Well, here we go again. USA Today has a report on a "review" of "173 of the strongest papers" from the past 28 years, which found that 80% show some sort of link between mass media and something evil happening to kids
, whether it involves obesity, smoking, sex, drug and alcohol use, attention problems or poor grades. And, of course, the folks behind the review are claiming this is all very damning and "something must be done" to "protect the children!" Of course, we've seen this all before. In almost every case, when you look at the actual details of the study, the link is never quite as strong as it's made out to be. In many cases, the link may be a correlation, rather than a causal link (i.e., kids who get bad grades may watch more TV, but that doesn't mean that TV necessarily caused them to get bad grades). Other times, the study's findings are greatly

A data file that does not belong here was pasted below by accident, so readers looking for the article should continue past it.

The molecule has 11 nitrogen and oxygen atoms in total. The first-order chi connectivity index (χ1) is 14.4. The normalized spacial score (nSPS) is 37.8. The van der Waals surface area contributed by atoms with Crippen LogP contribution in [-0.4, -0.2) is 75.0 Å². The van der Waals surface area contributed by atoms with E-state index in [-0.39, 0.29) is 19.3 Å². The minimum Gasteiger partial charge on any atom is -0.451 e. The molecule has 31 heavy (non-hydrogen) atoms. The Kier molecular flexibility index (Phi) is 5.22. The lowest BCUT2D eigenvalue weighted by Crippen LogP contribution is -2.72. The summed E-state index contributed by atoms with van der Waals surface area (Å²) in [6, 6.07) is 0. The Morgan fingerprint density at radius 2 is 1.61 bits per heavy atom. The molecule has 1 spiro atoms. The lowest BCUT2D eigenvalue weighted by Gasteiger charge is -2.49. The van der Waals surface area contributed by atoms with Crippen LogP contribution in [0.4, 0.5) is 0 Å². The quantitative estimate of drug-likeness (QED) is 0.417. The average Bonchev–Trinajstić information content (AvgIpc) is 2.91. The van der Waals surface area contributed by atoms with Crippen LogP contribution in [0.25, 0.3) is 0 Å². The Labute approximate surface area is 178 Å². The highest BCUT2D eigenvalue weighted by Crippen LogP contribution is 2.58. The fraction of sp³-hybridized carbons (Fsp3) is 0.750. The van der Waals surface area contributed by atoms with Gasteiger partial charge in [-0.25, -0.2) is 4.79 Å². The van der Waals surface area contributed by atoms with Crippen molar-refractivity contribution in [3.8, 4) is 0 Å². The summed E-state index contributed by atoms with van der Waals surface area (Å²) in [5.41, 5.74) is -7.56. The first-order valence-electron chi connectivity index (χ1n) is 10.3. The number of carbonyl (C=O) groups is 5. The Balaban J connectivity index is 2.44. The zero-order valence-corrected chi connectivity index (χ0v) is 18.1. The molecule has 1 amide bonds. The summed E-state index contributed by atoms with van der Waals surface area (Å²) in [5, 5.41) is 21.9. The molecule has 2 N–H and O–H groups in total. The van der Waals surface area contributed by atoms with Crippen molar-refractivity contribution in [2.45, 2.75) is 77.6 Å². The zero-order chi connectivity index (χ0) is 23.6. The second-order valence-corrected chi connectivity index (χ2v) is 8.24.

extrapolated in the writeup -- such as the studies that showed that kids get "excited" when they play video games, and extrapolated that to claim kids are more violent because they play games. This isn't to say that mass media for kids is healthy, but we've seen so few studies that actually support a causal link, that it's difficult to take this sort of fear mongering seriously.